Research Associate (STEP 2003-2005)
I have done research on economic instruments in the regulation of sulphur emissions, the political economy of environmental pressure groups and the economic regulation of eutrophication.
Current research areas include:
- Dynamic optimization in the presence of threshold effects.
- The economics of epidemic control
- Empirical and theoretical analysis of animal behavior and implications for resources management
- The economics of global warming
"Solving Continuous-Time Optimal-Control Problems with a Spreadsheet," Journal of Economic Education, Spring 2003, 34, 2:99-122.
Abstract: The author explains how optimal-control problems can be solved with a common spreadsheet such as Microsoft Excel. He illustrates the method with several examples ranging from simple models to quite advanced topics. The method is intended to be beneficial to students and teachers working with complicated theory in the classroom as well as researchers needing a tool for finding numerical solutions to optimal control problems.
"Optimal Regulation Of Natural Resources In The Presence Of Irreversible Threshold Effects," Natural Resource Modeling, Fall 2003, 16, 3, 305-333,
Abstract: Thresholds are an important physical consideration in the regulation of natural resources. This paper is the first to present a complete analytical framework in which to evaluate optimal regulation of a natural resource in the presence of irreversible threshold effects. Necessary conditions are presented for optimal regulation of these problems both for when the threshold has a known location in state-space and for when the location of the threshold is unknown. In the
case where the location is known, the literature is corrected on a seemingly minor technical point regarding the behavior of the co-state variables that turns out to be of considerable importance. For the case when the location of the threshold is not known, it is shown that thresholds in state-space implies a nonstandard risk structure.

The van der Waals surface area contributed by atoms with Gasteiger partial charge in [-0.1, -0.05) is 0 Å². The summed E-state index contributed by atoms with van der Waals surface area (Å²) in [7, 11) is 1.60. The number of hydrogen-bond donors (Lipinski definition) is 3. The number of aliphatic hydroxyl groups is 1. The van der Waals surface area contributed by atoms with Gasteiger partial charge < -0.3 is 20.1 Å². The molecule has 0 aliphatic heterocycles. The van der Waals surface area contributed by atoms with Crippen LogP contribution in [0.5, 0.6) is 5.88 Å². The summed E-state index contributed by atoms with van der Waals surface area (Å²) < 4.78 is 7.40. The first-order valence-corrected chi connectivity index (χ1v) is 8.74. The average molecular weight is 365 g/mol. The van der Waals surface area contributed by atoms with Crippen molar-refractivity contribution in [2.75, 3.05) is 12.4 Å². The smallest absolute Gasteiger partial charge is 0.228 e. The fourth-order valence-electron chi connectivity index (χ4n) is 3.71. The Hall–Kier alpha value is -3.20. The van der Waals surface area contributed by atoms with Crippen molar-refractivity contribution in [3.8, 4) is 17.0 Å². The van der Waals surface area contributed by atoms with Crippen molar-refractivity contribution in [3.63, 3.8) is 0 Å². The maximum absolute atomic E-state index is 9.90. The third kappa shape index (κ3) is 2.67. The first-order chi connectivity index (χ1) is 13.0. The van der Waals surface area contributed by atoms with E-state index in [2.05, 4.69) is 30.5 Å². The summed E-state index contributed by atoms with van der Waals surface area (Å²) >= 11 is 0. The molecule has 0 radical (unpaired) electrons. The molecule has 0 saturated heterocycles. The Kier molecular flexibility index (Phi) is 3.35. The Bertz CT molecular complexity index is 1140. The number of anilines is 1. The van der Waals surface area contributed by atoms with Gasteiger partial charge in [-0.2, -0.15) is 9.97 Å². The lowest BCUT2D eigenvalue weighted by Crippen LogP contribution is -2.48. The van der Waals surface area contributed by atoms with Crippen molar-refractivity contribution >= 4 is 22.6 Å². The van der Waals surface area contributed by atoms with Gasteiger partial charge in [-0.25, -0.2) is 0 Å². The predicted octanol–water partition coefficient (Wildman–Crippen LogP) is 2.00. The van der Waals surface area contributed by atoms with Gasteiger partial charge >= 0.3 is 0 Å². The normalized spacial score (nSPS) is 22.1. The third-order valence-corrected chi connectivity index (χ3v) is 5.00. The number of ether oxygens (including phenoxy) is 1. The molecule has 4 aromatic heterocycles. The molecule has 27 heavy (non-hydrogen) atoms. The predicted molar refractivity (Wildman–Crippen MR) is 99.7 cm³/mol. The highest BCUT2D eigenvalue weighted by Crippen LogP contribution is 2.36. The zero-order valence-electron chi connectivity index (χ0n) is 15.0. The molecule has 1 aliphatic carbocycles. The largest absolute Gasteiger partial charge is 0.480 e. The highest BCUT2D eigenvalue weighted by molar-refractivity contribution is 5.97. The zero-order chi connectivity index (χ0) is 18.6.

With Andersen, I. L., Bakken, M., and Bøe, K. E, Aggression and group size in domesticated pigs (Sus scrofa) – “when the winner takes it all and the loser is standing small,” Forthcoming in Animal Behavior.
Abstract: Formation of artificial groups of domestic species occurs frequently in today‘ s husbandry systems. These groups are kept in a closed space where the individuals are not able to withdraw from the group, and resources in the environment are most commonly limited and defendable. This creates a competitive environment where aggression and social stress quite often are seen. A theoretical model that describes how aggression among unacquainted pigs is a function of group size is presented. As the number of potential competitors increases, more individuals will benefit from not getting involved in costly fights. The reason for this is that the probability of being able to monopolize resources diminishes as group size increases. To verify predictions from this model, aggression among unacquainted, weaned pigs in three different group sizes (6, 12 and 24 pigs) was compared.
With M. Margolis, "Optimal Resource Management with a Safe Minimum Standard - Conditions for Living on the Edge of Risk," Submitted to American Journal of Agricultural Economics.
Abstract: Safe Minimum Standards (SMSs) has been advocated as a policy rule for certain environmental problems where uncertainty about risks and consequences are thought to be profound. This paper explores the rationale for such a policy and derives conditions for when SMS can be summarily dismissed as a policy choice and for when SMS can be defended as an optimal policy based on standard economic criteria. It turns out that these conditions can be checked with quite limited information about damages and risks. In order to analyze the SMSs in a dynamic setting, we develop a method for solving optimal control problems where the state space is divided into risky an non-risky sub-sets.